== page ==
Start date: Aug 1, 2012,
End date: Jul 31, 2017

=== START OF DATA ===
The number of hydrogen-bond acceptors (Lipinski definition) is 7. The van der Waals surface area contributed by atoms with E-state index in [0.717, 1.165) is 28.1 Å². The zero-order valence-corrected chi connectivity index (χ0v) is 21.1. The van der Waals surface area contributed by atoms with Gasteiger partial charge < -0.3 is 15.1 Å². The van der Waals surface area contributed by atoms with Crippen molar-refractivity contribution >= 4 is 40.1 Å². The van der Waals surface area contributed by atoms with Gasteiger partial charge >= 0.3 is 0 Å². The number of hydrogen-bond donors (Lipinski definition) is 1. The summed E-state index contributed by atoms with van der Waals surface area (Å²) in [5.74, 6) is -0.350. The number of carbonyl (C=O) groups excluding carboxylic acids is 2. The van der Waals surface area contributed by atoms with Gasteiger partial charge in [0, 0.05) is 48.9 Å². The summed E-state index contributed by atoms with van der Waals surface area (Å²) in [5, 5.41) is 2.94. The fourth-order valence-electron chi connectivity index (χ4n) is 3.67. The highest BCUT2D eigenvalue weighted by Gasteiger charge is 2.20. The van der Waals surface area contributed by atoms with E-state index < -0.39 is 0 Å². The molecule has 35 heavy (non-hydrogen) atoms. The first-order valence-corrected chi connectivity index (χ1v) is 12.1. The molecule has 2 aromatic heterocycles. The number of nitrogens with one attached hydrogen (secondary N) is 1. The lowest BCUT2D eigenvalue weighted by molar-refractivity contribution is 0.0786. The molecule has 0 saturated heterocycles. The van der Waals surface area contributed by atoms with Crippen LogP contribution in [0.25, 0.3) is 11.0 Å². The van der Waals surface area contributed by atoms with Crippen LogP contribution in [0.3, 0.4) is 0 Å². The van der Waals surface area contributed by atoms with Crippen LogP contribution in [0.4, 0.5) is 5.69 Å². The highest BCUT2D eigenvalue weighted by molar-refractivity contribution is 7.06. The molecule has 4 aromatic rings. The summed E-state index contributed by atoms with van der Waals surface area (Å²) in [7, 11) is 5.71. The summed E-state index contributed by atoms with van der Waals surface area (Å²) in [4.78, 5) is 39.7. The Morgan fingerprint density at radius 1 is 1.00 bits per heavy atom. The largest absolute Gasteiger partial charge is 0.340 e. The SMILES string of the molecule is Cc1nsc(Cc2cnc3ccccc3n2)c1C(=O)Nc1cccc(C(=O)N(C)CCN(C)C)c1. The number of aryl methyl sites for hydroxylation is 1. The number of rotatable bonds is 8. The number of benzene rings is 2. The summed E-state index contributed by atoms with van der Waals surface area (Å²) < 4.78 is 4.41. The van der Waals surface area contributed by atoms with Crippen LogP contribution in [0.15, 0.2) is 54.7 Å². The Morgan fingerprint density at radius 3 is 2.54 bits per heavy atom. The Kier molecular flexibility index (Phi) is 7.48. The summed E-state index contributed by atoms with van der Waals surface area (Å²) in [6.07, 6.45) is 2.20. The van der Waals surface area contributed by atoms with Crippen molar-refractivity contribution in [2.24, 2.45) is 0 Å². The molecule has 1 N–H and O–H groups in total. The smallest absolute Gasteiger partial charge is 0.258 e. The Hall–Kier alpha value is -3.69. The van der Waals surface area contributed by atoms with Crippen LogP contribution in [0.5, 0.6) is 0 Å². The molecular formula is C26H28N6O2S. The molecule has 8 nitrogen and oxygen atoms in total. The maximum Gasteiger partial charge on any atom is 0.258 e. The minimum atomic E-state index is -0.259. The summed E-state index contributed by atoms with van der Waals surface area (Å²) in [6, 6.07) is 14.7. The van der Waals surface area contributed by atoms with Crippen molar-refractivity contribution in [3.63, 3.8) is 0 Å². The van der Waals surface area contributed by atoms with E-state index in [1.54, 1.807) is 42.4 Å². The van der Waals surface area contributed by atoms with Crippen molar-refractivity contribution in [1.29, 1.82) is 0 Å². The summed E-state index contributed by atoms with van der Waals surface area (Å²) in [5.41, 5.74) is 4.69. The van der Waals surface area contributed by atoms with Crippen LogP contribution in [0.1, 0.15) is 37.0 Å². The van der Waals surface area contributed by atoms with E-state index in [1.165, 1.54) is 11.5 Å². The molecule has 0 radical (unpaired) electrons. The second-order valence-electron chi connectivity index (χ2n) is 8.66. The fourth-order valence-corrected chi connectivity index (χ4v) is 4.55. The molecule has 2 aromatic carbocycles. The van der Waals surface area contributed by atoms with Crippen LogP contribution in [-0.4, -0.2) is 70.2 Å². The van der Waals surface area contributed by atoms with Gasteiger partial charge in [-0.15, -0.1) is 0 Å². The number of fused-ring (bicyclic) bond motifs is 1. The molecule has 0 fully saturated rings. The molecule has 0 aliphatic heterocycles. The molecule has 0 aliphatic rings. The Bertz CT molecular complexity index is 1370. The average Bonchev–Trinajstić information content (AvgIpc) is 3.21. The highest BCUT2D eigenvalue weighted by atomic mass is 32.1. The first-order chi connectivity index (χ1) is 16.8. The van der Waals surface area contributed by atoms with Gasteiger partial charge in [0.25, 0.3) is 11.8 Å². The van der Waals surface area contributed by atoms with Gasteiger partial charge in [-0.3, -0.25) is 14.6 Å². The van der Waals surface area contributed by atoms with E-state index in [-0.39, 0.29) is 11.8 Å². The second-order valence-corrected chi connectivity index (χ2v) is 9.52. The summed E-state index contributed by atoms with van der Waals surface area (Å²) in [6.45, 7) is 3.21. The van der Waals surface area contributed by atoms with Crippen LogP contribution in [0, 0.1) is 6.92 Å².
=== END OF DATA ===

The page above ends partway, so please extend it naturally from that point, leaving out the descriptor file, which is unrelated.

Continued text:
In computed tomography we mimic the brain’s ability to synthesize an object’s 3D structure from many projections by solving thousands of equations. Many efficient methods have been developed to do that, and the results can be impressive when the object is illuminated from many angles and the noise is negligible. However, one decisive factor behind the human brain's unrivalled success with 3D reconstruction remains to be incorporated into computed tomography: The ability to use prior information – an organized accumulation of experience with other objects in the world. The goal of the project is to accomplish this.The time is ripe to use the power of state-of-the-art mathematics and scientific computing to develop the enabling mathematical technology for next-generation tomographic reconstruction algorithms that are flexible enough to incorporate a variety of available prior information, and thus achieve major improvements in the details and reliability of high-definition reconstructions – sharper images with reliable details. In contrast to existing approaches our goal is to make it possible to incorporate all available prior information in various forms, by replacing ad-hoc assumptions in the current tomography algorithms with prior-driven data representation models and reconstruction methods.We will look outside the world of classical tomography and incorporate elements and techniques from related areas, tuned to the particular problems that arise in tomography. While research in tomography is often performed either in the application areas or in specialized mathematical communities, we will create a unique research environment with tight collaborations between all the necessary activities as well as scientific and industrial users of tomography. For the first time we will be able to compute reliable high-definition 3D / 4D reconstructions based on the total amount of prior information, without the reconstructions being deteriorated by algorithmic limitations.
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